Mark Hughes' flair has Stoke prepared to overcome Tony Pulis' West Brom
It has been a particularly festive season for Stoke fans who have seen their side climb the league table courtesy of a 2-0 Boxing Day win over Manchester United and a swashbuckling 4-3 victory against Everton on Dec. 28.
Those six goals mean that the Potters are in little danger of finishing 2015 as the country's lowest scorers, an accolade that looked very much in the offing prior to their profitable trip to Merseyside. However, with a trip to the Hawthorns on Saturday to face former manager Tony Pulis and his West Brom side, it's unlikely that fans will see quite as much excitement as they have enjoyed in recent days.
Having endured Pulis' particular brand of football for a number of years, there are no illusions from the fans about what awaits Mark Hughes' men when they rock up with their plethora of attacking riches. Pulis is a manager that sets out to protect the point he kicks off with, hoping to nick a goal on the break or from a set piece, and from that respect it's a game that needs a bit more thought out when it comes to tactics.
Hughes often talks about now having players who are able to unlock a defence, and their talents will be tested to the full against two banks of four camped on the edge of the Baggies' penalty area. Having been able to name an unchanged side in his past two matches, the manager will be hoping to do much the same for this fixture, although he will also have one eye on Tuesday's Capital One Cup semifinal first-leg tie against Liverpool.
One player who will be key against West Brom will be Bojan Krkic, who, having been removed after an hour against Everton, should be fit and raring to go in this fixture. His ability to dictate the tempo in the final third with his attacking colleagues will be crucial against the defensive wall they are likely to face.
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Stoke fans are particularly well versed in the kind of tactics needed to get past one of Pulis' defences, and precisely those quick passes and movements necessary are a perfect description of their current team. Bojan in particular has impressed in his past couple of games, with an ability to dribble past defenders before releasing and receiving the ball back, and that facet of his play is exactly what is required if he's going to inspire his side to another three points.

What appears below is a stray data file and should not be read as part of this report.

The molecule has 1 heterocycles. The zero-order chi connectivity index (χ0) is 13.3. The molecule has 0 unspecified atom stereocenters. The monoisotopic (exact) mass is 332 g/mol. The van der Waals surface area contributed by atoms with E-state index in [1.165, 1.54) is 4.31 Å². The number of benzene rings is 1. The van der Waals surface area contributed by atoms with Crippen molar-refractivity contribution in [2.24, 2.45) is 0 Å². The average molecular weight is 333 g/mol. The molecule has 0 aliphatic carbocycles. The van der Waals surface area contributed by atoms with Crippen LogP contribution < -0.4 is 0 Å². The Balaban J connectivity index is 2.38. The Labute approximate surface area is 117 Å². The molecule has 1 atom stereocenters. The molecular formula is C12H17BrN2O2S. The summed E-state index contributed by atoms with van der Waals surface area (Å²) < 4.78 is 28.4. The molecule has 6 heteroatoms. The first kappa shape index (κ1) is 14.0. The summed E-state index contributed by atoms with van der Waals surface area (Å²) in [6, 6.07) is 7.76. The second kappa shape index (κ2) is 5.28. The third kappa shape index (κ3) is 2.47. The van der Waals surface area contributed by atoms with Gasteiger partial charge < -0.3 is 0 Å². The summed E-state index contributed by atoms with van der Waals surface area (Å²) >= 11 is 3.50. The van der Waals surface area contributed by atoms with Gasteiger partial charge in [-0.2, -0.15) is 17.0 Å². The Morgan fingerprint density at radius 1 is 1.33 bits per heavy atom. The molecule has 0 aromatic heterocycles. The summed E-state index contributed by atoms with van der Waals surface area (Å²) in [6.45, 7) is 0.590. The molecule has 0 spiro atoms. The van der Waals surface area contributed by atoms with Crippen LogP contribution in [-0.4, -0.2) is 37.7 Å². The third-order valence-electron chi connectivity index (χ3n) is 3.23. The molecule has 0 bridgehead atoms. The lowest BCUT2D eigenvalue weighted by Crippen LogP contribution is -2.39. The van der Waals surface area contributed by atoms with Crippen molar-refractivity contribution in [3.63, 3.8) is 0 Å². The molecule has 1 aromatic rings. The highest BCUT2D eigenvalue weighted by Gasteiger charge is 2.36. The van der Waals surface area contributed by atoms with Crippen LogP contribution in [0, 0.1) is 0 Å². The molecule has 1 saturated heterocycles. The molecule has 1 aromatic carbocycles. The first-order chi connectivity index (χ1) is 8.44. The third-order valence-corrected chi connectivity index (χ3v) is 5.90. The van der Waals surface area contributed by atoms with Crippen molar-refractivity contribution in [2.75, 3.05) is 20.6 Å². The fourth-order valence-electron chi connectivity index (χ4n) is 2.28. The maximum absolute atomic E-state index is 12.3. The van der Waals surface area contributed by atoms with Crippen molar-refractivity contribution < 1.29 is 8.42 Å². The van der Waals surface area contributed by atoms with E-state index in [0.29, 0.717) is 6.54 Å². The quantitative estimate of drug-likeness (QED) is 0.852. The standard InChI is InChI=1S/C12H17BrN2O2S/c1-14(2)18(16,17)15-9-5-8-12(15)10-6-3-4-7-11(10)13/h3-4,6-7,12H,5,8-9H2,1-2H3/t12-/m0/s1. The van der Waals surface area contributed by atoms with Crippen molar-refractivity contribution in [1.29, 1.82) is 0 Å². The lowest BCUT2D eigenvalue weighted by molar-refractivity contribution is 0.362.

Another important figure is likely to be Ibrahim Afellay, who has grown into a crucial cog in the midfield machine since his reintroduction to the first team. He started the season well enough but saw red in the reverse fixture -- a 1-0 loss on Aug. 29 -- as he reacted to some of the intimidatory tactics on show. He's likely to be subjected to much the same again, but he and his teammates will be much better prepared having learned their lesson the hard way in that defeat.
It's only natural that the comparisons between old and new are made in the run-up to this fixture and the debate of inspiration over perspiration continues to rumble on, but there is little doubt that Hughes' current side has fans across the globe purring in appreciation. It's been a remarkable year for the Potters, one that has thankfully seen them shed any remaining outdated perceptions. Not even the harshest critics would deny that Stoke are now one of the league's entertainers, especially in a season in which so many of the established order are struggling to maintain their own form.
Similarly, not even the most optimistic of Stoke fans would predict that their side are ready to oust any of the league's big guns in the upper reaches of the league, but a push for European qualification is far from a pipe dream for a side very much on course to better the efforts of their past two campaigns.
As the manager said in his pre-match news conference on Thursday, such is the talent in their ranks that the side can now back their quality against any side in the division. Although, while they have shown it against the big boys of the league, if they are to seriously fulfill their ambitions of taking the Stoke roadshow across Europe in 2016, then they need to start beating the sides below them too -- starting with West Brom.
James Whittaker is a freelance football writer based in Leeds. Follow on Twitter: @northstokie